Hvis nogen skulle være i tvivl

Diverse — Drokles on November 1, 2011 at 7:09 am

Blandt Monokulturs legioner af læsere spørges der ind imellem om, hvorfor jeg skriver om det ekstremt usexede emne, klima. Quadrant Online leverer et svar i form af et citat fra FN’s Klimapanels formand Rachendra Panchauri

We have been so drunk with this desire to produce and consume more and more whatever the cost to the environment that we’re on a totally unsustainable path,” he says. “I am not going to rest easy until I have articulated in every possible forum the need to bring about major structural changes in economic growth and development. That’s the real issue. Climate change is just a part of it.

Det turde være svar nok. Anledningen er en ny bog, The Delinquent Teenager Who Was Mistaken for the World’s Top Climate Expert, af Donna Laframboise om FN’s Klimapanels forståelse af forskning, kompetence og konsensus.

Peer Review and the IPCC 

In 2008, Pachauri addressed a committee of the North Carolina legislature:

…we carry out an assessment of climate change based on peer-reviewed literature, so everything that we look at and take into account in our assessments has to carry [the] credibility of peer-reviewed publications, we don’t settle for anything less than that.

The reality:

  • Of 18,531 citations in the 2007 IPCC Assessment Report, 5,587 or 30% were non-peer-reviewed material, including activist tracts, press releases, and in one amazing case, “Version One” of a Draft.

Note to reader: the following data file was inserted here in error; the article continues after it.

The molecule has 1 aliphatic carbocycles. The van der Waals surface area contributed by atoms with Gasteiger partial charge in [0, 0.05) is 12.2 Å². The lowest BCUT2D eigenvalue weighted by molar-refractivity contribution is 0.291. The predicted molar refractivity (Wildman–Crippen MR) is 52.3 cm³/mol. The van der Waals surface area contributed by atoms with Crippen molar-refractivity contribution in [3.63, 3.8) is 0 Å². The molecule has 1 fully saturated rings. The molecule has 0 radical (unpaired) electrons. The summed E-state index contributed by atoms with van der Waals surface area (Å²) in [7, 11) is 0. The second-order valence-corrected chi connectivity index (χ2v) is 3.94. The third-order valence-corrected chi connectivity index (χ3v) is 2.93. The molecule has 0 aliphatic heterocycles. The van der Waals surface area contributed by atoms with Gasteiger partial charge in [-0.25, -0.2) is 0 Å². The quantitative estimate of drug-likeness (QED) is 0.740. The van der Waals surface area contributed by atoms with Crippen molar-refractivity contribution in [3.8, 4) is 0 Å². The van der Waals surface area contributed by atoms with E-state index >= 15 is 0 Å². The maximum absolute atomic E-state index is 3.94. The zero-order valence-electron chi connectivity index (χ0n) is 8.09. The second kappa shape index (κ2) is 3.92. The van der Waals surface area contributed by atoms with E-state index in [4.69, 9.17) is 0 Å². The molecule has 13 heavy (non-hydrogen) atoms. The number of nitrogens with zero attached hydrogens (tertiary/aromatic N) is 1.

• Of the 44 chapters, 12 chapters involved a majority of non-peer-reviewed citations. Five chapters involved 71-85% non-peer-reviewed material. Overall, in 21 chapters 59% or less of the citations were peer-reviewed-material. Conversely, only eight chapters scored 90% or better for using peer-reviewed material.
     
  • Not one of hundreds or even thousands of in-the-know IPCC scientists sought to correct Pachauri’s misleading claim to legislators. 
     
  • In important instances, IPCC lead authors chose non-peer-reviewed material, or papers of low credibility, favoring their argument, in the face of prolific peer-reviewed material to the contrary. Instances include alleged climate relevance to malaria, hurricanes, species extinction, and sea levels. 
     
  • IPCC rules were that non-peer citations could indeed be used but should be flagged as such. But out of the 5,587 non-peer citations, a grand total of six, or 0.1% , were flagged as per IPCC rules. After the InterAcademy Council in 2010 demanded that the flagging be strengthened and enforced, the IPCC in May 2011 dispensed with the flagging rule altogether! 

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